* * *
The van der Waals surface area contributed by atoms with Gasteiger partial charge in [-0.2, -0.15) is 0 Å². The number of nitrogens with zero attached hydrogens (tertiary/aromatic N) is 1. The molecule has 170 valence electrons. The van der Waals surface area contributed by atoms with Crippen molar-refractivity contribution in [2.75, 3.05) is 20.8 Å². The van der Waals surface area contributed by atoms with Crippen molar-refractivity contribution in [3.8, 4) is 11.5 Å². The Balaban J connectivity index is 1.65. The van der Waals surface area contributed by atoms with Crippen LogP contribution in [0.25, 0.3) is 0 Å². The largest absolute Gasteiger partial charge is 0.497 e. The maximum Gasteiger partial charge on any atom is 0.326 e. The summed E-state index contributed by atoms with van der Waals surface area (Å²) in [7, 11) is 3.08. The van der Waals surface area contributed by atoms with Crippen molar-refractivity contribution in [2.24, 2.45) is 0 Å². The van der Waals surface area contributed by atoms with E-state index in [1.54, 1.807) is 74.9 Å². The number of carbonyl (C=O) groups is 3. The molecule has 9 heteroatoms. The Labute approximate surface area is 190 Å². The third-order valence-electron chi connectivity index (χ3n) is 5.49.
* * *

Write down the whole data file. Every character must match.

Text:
The van der Waals surface area contributed by atoms with Gasteiger partial charge in [-0.2, -0.15) is 0 Å². The number of nitrogens with zero attached hydrogens (tertiary/aromatic N) is 1. The molecule has 170 valence electrons. The van der Waals surface area contributed by atoms with Crippen molar-refractivity contribution in [2.75, 3.05) is 20.8 Å². The van der Waals surface area contributed by atoms with Crippen molar-refractivity contribution in [3.8, 4) is 11.5 Å². The Balaban J connectivity index is 1.65. The van der Waals surface area contributed by atoms with Crippen LogP contribution in [0.25, 0.3) is 0 Å². The largest absolute Gasteiger partial charge is 0.497 e. The maximum Gasteiger partial charge on any atom is 0.326 e. The summed E-state index contributed by atoms with van der Waals surface area (Å²) in [7, 11) is 3.08. The van der Waals surface area contributed by atoms with Crippen molar-refractivity contribution in [2.24, 2.45) is 0 Å². The van der Waals surface area contributed by atoms with E-state index in [1.54, 1.807) is 74.9 Å². The number of carbonyl (C=O) groups is 3. The molecule has 9 heteroatoms. The Labute approximate surface area is 190 Å². The third-order valence-electron chi connectivity index (χ3n) is 5.49.